I can establish a TCP connection to Docker Swarm service published like this:
- target: 5454
…and send messages, but after 4 minutes, the connection is lost and upon message send I see TCP retransmission, and RST, ACK in Wireshark.
I could only find mention of Azure Load Balancer having 4 minute timeout, but I’m not sure which component is responsible in my case, since I’m not using Azure, I’m using Docker Swarm on my local dev machine.
My setup is:
Local Dev Machine: Windows 11 Pro with Hyper-V
- Local VM Windows Server 2022 (Docker Swarm Manager) Node-A
- Local VM Windows Server 2022 (Docker Swarm Worker) Node-B
I’m using the NAT Switch with the newly created NAT network.
When I connect to Node-B on port 5455 from Hyper-V host it timeouts in 4 minutes.
@vrapolinario do you have an idea? Even though it’s not mentioned, based on the other threads of @ishnets, it is high likely about Windows containers.
If it had been Linux and the timeout would be roughly 900 seconds, I would have said it could be the default lvs/vips timeout. Though, I have no idea how this is implemented for Windows containers.
With Linux containers switching
dnsrr would mitigate those issues for long-lived connections, at the cost of resolving the service name to a multivalue-dns result (which will prevent loadbalancing if the client caches the resolved ip), instead of resolving it to the vip, which then takes care of balancing the traffic to the swarm tasks.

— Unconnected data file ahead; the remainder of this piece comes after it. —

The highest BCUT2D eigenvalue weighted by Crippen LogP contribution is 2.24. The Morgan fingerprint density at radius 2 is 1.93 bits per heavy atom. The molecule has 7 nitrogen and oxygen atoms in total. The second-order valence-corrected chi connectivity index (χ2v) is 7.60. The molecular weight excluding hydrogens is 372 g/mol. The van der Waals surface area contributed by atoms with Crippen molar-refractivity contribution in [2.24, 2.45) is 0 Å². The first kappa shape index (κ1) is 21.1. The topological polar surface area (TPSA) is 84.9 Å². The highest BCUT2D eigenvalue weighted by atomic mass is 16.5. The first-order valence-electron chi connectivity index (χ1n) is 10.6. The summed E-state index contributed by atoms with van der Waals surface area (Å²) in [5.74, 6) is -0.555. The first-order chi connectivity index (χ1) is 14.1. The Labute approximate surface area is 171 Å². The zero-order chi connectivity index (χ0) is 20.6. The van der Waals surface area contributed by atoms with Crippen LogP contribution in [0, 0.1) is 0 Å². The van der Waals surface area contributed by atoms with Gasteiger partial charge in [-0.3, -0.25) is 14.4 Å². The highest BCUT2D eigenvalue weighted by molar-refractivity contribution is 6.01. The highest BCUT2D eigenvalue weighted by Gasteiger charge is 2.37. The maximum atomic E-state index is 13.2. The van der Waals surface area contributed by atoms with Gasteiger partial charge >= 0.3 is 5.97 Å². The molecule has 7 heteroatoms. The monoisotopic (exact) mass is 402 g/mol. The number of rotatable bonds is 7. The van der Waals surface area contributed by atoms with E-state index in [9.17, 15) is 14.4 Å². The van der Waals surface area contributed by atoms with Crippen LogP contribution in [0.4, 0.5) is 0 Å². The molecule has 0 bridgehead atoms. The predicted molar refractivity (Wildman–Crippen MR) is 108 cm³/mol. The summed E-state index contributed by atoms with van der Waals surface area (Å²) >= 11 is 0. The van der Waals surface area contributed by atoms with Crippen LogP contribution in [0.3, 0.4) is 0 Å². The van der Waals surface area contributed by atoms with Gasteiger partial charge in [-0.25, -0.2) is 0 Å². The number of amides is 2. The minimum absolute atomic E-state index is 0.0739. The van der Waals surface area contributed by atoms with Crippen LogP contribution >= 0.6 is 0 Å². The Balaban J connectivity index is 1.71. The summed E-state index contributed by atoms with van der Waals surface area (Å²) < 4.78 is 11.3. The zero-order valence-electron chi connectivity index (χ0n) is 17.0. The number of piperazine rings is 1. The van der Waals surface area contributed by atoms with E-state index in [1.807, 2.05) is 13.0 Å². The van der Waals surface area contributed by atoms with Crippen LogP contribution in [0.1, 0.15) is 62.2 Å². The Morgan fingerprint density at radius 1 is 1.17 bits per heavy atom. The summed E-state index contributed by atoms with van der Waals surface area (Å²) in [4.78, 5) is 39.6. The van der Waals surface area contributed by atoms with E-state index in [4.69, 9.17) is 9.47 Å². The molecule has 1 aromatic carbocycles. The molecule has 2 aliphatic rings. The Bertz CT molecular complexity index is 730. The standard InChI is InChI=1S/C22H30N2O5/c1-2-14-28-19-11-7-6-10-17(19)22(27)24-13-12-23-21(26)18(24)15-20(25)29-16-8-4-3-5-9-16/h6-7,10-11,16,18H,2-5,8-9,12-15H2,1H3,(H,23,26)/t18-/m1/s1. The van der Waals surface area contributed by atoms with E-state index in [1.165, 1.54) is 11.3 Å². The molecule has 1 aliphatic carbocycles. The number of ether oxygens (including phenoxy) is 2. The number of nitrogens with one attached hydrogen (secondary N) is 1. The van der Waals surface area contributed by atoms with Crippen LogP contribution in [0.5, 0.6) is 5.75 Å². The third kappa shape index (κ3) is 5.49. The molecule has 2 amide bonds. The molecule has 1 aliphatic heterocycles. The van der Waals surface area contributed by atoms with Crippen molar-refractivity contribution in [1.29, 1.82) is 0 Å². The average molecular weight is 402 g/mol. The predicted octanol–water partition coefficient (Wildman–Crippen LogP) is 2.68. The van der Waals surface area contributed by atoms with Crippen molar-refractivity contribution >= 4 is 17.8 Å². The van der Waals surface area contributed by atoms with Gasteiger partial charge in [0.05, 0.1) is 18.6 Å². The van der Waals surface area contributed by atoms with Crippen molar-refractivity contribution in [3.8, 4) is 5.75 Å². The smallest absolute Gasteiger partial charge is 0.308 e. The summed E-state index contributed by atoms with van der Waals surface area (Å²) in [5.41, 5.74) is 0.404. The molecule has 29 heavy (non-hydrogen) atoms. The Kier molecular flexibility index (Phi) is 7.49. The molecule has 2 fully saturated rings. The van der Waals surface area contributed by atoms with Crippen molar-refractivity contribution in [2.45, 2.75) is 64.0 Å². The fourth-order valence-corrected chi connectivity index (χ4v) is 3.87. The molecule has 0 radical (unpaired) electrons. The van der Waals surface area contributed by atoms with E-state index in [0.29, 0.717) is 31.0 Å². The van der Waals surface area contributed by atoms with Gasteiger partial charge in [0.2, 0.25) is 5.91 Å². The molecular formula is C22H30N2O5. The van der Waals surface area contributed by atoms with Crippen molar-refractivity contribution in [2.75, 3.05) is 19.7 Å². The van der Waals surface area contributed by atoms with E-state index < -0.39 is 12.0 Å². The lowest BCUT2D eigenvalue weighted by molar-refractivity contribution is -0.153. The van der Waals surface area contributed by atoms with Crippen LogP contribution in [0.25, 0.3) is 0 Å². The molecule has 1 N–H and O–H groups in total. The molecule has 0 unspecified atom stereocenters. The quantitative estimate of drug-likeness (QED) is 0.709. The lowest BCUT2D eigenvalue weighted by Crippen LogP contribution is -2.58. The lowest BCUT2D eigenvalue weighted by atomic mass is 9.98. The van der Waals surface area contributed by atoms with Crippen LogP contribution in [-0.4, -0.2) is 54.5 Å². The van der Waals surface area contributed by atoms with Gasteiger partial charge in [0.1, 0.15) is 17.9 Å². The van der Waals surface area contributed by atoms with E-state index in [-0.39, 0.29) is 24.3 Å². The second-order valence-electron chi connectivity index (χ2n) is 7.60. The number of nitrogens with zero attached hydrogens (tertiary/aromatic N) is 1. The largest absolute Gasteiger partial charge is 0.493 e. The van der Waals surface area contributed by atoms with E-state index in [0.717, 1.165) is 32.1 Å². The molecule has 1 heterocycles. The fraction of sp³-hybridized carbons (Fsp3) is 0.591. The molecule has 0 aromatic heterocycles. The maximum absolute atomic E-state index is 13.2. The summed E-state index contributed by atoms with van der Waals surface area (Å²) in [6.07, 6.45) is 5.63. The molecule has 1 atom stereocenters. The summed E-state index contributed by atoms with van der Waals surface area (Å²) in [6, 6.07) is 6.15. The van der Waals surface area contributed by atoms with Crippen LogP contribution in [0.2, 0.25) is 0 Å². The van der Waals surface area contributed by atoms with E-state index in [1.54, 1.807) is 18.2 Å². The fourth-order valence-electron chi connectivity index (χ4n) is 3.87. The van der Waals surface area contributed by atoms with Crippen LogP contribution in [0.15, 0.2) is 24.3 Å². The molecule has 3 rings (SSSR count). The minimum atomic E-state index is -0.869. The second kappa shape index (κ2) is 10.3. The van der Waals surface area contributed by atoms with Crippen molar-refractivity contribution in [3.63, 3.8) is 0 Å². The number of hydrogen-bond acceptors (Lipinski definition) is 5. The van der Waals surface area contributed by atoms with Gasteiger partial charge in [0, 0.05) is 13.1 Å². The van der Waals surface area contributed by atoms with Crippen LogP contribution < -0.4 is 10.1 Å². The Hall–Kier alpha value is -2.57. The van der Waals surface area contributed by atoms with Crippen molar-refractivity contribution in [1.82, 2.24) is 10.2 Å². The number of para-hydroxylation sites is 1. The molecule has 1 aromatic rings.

This seems to be the issue:
The VFP NAT rules have a default idle-connection timeout of 240 seconds. Windows will “forget” any connections from a container to an external host if no packets are sent or received for that duration, leaving a connection which appears to be open but does not actually route anywhere. The timeout for the
nat network, and overlay NAT on Windows Server 2016, is 1800 seconds  , which would explain why connections are not dropped in those configurations.
…taken from Windows Server 2019 closes connection on swarm overlay network after ~6 Minutes · Issue #44082 · moby/moby (github.com)
Solution: set TCP socket keepalive time to something less than 240000 milliseconds in my Docker service.